Howdy all, I am in Laos, just arrived in Luang Prabang. I haven’t really explored yet (the bus from Vang Vieng was 8 hours instead of the expect 4), so I will report in on that in a few days.
When last we left our inept hero, I was in Siem Reap, Cambodia. Originally, my plan had been to go back to Bangkok and then go into Vietnam before crossing the Chinese border in time to meet my folks in Shanghai just before Christmas. Instead, due mainly to the plain pain-in-the-assness of the Chinese, I had to change plans as I must be in China by Dec. 15 or my visa is invalid. Thus, rather than try and squeeze all of Vietnam into two weeks, and based upon the glowing reviews of Laos, I came here instead.
I thought for a time about crossing over the Cambodian-Laos border, but I decided against it. I didn’t have a Laos visa and wasn’t sure I could get one at the Cambodian border (it apparently isn’t an official International checkpoint, and while I liked the mental image of me taking the fast boat across the Mekong and paying the $1-$3 bribes to the border official, the image of me either being stuck forever in no-man’s land between the two, or Laos prison, seemed less rosy. Thus I decided to fly.
I flew from Siem Reap Intl Airport to Vientiane by way of Pakse Laos aboard a puddle jumper. One has not lived (or nearly died) until one has done something like this in Asia. On the positive side, Asian air services believe that an in-flight meal is standard for all flights, regardless of their duration, and so the stewardess hustled to get the 50 passengers a full meal in the 40 minutes of air time.
Some basic things about Laos.:
First, it is yet another SE Asia country that we felt we should carpet bomb during our military phase around here. Apparently, Laos served as the place where bombers who failed to drop a full payload in Vietnam shot their load (so to speak). In fact, and this I found surprising, Laos is (per capita) the most heavily bombed country of all time. We spend almost $2 mil a day on bombs we dropped here. They have a MAJOR UXO (unexploded ordinance) problem here.
On the positive side, Laos has few people, and much of the places the GIs dropped bombs, nobody lived (lives, will live). Remote jungle and mountains mostly. Having now driven by bus halfway across this country, I can safely say (perhaps with the benefit of hindsight) that there was NO WAY we were ever going to win a war here. Aside from the area right around Vientiane and down the Mekong Valley, Laos is jungle and mountain, and usually both. Imagine West Virginia or Tennessee covered in swamp, heavy overgrowth, steep mountains, and no roads. Now add all manner of bugs and animals that will kill a man in a very unpleasant way on occasion, and otherwise make him wish he were someplace more hospitable (like Patterson, NJ). That is what much of Laos is like. I don’t mean to make it sound bad, it isn’t, but there is no way US or anybody else’s ground forces would be able to determine friend from foe (or even north from south) around here.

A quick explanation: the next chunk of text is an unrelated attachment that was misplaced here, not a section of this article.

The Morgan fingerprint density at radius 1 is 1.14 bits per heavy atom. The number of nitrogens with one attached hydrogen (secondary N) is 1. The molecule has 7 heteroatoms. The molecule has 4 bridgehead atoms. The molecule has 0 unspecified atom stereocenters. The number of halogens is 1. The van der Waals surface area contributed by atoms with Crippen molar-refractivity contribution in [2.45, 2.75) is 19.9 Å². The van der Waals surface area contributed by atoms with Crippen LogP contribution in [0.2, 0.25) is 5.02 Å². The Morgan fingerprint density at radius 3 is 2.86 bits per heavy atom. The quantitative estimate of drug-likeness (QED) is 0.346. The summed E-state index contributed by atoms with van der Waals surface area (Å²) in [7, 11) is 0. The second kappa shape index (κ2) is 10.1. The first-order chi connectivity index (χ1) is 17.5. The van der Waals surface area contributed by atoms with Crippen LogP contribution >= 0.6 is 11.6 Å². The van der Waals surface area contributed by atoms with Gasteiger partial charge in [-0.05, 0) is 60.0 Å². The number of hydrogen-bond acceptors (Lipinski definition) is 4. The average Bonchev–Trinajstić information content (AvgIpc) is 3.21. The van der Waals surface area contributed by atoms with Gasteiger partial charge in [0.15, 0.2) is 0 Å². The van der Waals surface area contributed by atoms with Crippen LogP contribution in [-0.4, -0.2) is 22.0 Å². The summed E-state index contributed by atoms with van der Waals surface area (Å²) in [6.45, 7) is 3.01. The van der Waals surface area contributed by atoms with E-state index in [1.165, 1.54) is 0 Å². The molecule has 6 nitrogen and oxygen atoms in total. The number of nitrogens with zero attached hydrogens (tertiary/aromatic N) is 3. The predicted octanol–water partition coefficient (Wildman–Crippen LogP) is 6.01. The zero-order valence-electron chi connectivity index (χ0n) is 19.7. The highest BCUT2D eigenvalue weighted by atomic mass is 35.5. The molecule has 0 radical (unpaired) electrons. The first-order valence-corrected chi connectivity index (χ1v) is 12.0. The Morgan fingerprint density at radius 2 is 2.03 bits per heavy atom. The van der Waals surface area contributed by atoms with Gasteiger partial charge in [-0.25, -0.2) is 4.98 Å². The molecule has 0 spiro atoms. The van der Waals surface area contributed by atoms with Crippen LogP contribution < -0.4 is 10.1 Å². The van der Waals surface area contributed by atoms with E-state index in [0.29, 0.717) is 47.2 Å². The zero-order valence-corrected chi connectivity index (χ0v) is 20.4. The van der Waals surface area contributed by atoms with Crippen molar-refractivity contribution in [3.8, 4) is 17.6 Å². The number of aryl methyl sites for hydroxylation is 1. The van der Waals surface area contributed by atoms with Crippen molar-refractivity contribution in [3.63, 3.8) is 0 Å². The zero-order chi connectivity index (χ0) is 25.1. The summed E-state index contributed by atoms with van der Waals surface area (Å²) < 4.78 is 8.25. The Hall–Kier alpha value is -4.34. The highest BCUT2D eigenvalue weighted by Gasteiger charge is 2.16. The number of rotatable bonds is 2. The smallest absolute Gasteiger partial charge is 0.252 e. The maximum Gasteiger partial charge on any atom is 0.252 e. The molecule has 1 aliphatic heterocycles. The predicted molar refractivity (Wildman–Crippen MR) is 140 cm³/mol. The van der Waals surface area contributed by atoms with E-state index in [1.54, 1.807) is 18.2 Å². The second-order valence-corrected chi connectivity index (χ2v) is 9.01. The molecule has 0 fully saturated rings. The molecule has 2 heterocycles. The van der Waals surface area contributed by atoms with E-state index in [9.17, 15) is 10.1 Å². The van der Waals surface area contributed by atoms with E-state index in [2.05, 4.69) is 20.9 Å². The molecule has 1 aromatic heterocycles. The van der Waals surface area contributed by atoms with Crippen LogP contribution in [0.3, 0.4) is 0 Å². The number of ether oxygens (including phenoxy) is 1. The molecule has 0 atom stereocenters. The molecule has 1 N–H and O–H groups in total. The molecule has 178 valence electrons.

Second, it is the first country I have been to where they fly the hammer and sickle. Its kinda cool actually...
I spent 2 days in Vientiane, the capital, before deciding I’d seen enough. Its small. Very small. The bars close at 11pm. On the positive side, they have 0 street crime. I covered it all in one day, but decided I didn’t want to pack my bag back up so soon, so I stayed and wandered the streets some more. The Laos people are lovely. Friendly, laid back, quick to smile, not big into the hard sell, they really are a treat.
They were preparing for the 30th anniversary of the communist takeover as I was there and so the streets were lined with colorful lights. The stroll along the Mekong, past the night markets, with a view of Thailand across the water was a great pleasure. Just the same, I’d come to Laos mainly so I could see Luang Prabang, which is an Unesco world heritage site, and thus I had to be getting on up old highway 13 into the north.
The trip, about 300km, is a long one. Despite the fact that rte 13 is probably THE highway here (it connects the two biggest tourist points) the road is narrow, the mountains steep, the security situation a tad spotty at times and the buses as well. Thus, I was told to expect the trip from Vientiane to Luang Prabang to take at least 8 hours even though this was the dry season. In light of this, I decided (like many others making the trip) to stop off in Vang Vieng, almost the midpoint, for a day or two.